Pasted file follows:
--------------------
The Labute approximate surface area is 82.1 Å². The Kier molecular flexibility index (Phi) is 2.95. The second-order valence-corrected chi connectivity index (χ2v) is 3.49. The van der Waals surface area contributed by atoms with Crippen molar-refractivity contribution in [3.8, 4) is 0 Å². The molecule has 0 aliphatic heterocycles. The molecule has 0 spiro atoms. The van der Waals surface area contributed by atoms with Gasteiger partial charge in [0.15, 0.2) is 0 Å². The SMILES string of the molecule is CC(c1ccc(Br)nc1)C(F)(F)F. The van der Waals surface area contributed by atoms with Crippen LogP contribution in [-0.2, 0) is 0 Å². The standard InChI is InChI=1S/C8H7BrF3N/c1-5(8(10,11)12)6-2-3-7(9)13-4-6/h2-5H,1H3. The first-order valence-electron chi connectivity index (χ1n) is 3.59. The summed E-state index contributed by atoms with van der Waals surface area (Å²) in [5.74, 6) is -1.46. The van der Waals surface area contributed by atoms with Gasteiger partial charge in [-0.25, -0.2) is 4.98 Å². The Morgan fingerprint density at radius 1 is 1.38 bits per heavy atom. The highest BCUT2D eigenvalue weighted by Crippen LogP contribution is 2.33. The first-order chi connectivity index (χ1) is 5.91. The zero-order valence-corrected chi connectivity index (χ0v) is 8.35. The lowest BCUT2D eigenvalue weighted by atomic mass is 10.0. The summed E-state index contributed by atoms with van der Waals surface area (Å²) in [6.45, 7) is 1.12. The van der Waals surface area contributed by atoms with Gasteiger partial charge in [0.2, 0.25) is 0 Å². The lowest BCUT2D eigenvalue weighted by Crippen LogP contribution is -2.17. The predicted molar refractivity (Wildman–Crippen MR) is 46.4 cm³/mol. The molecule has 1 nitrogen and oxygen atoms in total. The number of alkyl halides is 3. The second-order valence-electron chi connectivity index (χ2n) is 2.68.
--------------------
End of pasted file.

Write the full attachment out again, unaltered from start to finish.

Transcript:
The Labute approximate surface area is 82.1 Å². The Kier molecular flexibility index (Phi) is 2.95. The second-order valence-corrected chi connectivity index (χ2v) is 3.49. The van der Waals surface area contributed by atoms with Crippen molar-refractivity contribution in [3.8, 4) is 0 Å². The molecule has 0 aliphatic heterocycles. The molecule has 0 spiro atoms. The van der Waals surface area contributed by atoms with Gasteiger partial charge in [0.15, 0.2) is 0 Å². The SMILES string of the molecule is CC(c1ccc(Br)nc1)C(F)(F)F. The van der Waals surface area contributed by atoms with Crippen LogP contribution in [-0.2, 0) is 0 Å². The standard InChI is InChI=1S/C8H7BrF3N/c1-5(8(10,11)12)6-2-3-7(9)13-4-6/h2-5H,1H3. The first-order valence-electron chi connectivity index (χ1n) is 3.59. The summed E-state index contributed by atoms with van der Waals surface area (Å²) in [5.74, 6) is -1.46. The van der Waals surface area contributed by atoms with Gasteiger partial charge in [-0.25, -0.2) is 4.98 Å². The Morgan fingerprint density at radius 1 is 1.38 bits per heavy atom. The highest BCUT2D eigenvalue weighted by Crippen LogP contribution is 2.33. The first-order chi connectivity index (χ1) is 5.91. The zero-order valence-corrected chi connectivity index (χ0v) is 8.35. The lowest BCUT2D eigenvalue weighted by atomic mass is 10.0. The summed E-state index contributed by atoms with van der Waals surface area (Å²) in [6.45, 7) is 1.12. The van der Waals surface area contributed by atoms with Gasteiger partial charge in [0.2, 0.25) is 0 Å². The lowest BCUT2D eigenvalue weighted by Crippen LogP contribution is -2.17. The predicted molar refractivity (Wildman–Crippen MR) is 46.4 cm³/mol. The molecule has 1 nitrogen and oxygen atoms in total. The number of alkyl halides is 3. The second-order valence-electron chi connectivity index (χ2n) is 2.68.